#### Discussion.

We observe in Fig 7 that *tumor* cell proliferation is very slow at first, as the autocrine signaling causes only a small increase in affected *tumor* cell fitness. It is not until much later, when *fibroblast* paracrine signaling reaches the *tumor* cells that their proliferation becomes noticeable, due to the consequent much higher fitness impact on the affected *tumor* cells, and they eventually take over the replaceable area. Notice that this faster growth moves in a decidedly rightward direction, toward the source of the signaling gradient, the rightwardly dense *fibroblast* cells. After a fashion, radial outward growth dominates and the *tumor* contour becomes circular. In Fig 8 we observe linear growth in the *tumor* population size from generation 145 to 155, then exponential growth from generation 155 to 250, where the population size saturates at the full replaceable area.

Time evolution of cell populations. Left-to-right, top-to-bottom: 260 generations shown in 36 frames (t = 1, 8, 15, 22, 29, 36, 43, 50, 58, 65, 73, 80, 88, 95, 103, 110, 118, 125, 133, 140, 148, 155, 163, 170, 178, 185, 193, 200, 208, 215, 223, 230, 238, 245, 253, 260). Key: *vessel* (white), *empty* (blue), *epithelial* (red), *fibroblast* (green), *tumor* (orange), *inert* (purple).

Time evolution of: populations by cell type (top), local fitness by cell type (middle), and neighborhood fitness by cell type (bottom). In the top, the horizontal axis denotes simulation time steps, and the vertical axis denotes number of cells; in the middle and bottom, the horizontal axes denote simulation time steps, and the vertical axes denote dimensionless fitness scores. In the middle and bottom, mean curves are plotted and gray regions above and below show the respective standard deviations. Key: *empty* (blue), *epithelial* (red), *fibroblast* (green), *tumor* (orange), *inert* (purple).

We ran this simulation 10 times and observed the results were similar. See S7 Fig. Notice the onset of *tumor* cell population growth varies by 120 time units (due to the random positioning of reciprocally-signaling *fibroblast* cells, and thus the variability in the onset of the positive growth feedback), but once growth onset occurs, the shape and slope of that growth is similar. S8 and S9 Figs attest to the respective dispersion and noise in the population dynamics. The apparently large standard deviation and coefficient of variation values are due to the variation in growth onset times, as can be seen in the simulation trajectories, and trying to fit them to a unimodal Gaussian distribution.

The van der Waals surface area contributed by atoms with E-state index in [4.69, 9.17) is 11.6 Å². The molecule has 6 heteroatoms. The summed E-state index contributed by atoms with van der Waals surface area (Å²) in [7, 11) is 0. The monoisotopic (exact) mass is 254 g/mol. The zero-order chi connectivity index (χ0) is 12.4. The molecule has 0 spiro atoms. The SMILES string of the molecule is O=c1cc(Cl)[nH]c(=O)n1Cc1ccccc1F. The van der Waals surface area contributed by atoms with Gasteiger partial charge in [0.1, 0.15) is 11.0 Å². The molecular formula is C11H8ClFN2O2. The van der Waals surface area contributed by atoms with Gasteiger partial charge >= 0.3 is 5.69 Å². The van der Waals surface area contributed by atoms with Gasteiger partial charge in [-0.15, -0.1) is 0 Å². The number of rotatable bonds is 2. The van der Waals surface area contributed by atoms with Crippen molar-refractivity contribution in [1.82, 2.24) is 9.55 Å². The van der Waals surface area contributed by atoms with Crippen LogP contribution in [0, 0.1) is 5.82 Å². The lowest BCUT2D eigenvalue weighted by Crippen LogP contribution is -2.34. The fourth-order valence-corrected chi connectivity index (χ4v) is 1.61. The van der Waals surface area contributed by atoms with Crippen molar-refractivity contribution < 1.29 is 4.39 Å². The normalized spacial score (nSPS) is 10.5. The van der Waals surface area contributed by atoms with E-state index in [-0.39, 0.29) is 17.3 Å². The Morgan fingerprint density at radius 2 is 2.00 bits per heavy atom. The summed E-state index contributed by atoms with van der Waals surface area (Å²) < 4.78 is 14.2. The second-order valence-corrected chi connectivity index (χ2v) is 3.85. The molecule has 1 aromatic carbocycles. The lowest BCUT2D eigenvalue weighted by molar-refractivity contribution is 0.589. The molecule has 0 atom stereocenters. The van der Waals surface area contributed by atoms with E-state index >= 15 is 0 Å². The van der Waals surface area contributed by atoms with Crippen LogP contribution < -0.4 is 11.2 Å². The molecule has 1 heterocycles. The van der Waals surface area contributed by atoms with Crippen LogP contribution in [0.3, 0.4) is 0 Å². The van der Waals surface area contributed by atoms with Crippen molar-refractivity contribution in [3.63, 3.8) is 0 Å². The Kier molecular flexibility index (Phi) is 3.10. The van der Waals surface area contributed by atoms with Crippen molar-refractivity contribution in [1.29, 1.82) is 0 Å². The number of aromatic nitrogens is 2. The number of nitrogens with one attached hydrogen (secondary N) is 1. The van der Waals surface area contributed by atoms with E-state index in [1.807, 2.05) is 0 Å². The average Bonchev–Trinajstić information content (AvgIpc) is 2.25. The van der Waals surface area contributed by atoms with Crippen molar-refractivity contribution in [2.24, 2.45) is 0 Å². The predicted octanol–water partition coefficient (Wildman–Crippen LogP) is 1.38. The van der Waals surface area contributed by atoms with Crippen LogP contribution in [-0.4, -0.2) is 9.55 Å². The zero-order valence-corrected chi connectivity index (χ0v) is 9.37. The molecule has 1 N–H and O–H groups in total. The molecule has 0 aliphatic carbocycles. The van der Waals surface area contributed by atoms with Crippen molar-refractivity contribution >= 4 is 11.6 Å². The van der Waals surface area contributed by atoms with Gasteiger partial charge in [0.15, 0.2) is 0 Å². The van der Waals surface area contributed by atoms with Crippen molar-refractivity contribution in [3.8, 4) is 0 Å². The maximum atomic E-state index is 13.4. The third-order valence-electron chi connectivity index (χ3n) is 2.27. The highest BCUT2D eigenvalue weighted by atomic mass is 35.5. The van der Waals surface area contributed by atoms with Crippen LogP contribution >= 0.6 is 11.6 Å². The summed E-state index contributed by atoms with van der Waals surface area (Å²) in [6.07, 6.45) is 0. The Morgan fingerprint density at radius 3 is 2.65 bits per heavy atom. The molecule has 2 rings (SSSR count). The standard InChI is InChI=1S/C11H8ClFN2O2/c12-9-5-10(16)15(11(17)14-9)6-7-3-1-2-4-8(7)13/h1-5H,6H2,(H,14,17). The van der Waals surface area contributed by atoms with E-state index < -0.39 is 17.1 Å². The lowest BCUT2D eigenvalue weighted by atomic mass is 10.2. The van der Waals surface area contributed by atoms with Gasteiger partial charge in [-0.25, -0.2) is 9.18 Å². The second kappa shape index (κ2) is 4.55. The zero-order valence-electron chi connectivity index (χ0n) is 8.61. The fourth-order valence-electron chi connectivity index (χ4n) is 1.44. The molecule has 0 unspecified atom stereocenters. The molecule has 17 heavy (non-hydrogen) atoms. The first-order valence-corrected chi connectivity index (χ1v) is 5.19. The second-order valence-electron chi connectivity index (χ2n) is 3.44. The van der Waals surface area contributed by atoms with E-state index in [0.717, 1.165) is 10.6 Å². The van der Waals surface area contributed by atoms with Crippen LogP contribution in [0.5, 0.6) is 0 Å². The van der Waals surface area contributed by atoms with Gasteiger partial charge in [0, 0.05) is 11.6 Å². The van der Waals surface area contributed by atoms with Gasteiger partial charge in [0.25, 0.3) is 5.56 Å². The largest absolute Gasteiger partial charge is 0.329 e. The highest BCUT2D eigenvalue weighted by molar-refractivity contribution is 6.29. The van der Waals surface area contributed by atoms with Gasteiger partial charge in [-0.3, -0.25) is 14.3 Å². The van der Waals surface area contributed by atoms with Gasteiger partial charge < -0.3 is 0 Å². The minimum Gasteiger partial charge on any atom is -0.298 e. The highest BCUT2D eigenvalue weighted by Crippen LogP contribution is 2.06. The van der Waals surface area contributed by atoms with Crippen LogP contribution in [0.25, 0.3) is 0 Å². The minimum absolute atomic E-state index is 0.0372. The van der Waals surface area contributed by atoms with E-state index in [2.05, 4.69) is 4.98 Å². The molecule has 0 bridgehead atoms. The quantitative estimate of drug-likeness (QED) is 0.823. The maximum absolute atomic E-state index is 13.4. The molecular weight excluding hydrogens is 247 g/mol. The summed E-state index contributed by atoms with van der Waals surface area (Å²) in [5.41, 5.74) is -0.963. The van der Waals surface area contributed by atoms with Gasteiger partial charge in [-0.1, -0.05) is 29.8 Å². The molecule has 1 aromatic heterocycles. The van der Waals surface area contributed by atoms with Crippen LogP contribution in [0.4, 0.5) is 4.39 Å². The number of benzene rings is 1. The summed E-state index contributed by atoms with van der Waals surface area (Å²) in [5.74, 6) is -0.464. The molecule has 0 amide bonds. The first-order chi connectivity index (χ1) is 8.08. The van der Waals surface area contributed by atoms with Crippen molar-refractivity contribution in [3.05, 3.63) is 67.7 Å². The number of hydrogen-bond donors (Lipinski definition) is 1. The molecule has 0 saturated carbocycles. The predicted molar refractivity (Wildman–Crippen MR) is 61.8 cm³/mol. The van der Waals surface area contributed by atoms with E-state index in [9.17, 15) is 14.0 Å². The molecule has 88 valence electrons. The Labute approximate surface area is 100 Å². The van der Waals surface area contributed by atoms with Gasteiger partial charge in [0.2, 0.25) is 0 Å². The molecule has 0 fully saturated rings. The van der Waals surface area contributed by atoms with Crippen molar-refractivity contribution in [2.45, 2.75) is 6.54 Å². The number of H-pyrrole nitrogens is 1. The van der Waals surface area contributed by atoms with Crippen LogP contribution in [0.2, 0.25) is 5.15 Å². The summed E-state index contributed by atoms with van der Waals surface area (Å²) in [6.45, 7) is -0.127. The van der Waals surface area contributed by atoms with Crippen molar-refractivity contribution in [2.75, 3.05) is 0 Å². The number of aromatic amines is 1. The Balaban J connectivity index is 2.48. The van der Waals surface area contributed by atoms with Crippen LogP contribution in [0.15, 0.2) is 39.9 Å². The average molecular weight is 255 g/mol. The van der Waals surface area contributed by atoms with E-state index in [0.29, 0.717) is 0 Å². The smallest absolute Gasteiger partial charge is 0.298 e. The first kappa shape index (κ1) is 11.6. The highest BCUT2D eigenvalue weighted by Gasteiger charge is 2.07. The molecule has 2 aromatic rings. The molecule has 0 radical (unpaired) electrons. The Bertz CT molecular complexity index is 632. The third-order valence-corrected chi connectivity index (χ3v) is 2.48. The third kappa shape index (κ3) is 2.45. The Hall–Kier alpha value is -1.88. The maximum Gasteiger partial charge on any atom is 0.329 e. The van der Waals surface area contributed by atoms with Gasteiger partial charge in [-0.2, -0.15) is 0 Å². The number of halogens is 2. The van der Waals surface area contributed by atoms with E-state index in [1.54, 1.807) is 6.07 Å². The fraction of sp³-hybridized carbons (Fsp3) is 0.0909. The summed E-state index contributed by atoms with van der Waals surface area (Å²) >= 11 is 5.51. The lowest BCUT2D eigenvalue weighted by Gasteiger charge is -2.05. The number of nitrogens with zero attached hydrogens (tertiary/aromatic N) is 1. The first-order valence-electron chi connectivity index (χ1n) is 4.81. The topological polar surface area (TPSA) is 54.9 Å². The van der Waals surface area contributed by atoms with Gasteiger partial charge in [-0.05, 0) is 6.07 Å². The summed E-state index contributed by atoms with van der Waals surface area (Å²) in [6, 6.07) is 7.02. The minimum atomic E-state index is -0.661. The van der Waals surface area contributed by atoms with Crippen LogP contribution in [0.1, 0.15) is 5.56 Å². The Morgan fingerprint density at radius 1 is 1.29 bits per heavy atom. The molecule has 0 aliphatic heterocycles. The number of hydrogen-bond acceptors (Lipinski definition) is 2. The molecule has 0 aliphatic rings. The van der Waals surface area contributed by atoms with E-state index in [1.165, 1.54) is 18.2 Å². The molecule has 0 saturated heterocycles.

### Stable local chronic hypoxia with many vessels (2D)

#### Setup.

In this simulation, we have *viable*, *hypoxic*, and *necrotic* tumor cells that correspond to those we see in our anti-pimonidazole stain images. The *viable* and *hypoxic* cells consume *O*_{2} at a certain rate, and release no particles. The conditional logic implements a simple state machine in the following way. Wherever *O*_{2} falls below a threshold, *viable* cells become (“jump” to) *hypoxic* cells—identical in every way except as follows. Wherever *O*_{2} rises above that threshold, *hypoxic* cells become *viable* again; and wherever *O*_{2} falls below an even lower threshold, *hypoxic* cells become *necrotic* cells. Once a cell becomes *necrotic* it has entered an absorbing state and its behavior is completely inert: it has no consumption or release profile, and it is neither replaceable nor reproductive. The specific quantities mentioned here are given in the tables below.

#### Configuration parameters.

We populate configuration parameters as stated in Tables 20–29.

#### Initial conditions.

The simulation opens with the initial concentration of *O*_{2} specified in Table 21. This diffuses with a rate specified in Table 20. We initialize the 2D lattice with *empty* cells; we place one *viable* cell in the center, and 10 vessels randomly about. Vessels consume no particles and release *O*_{2} at the rate specified in Table 25.

#### Discussion.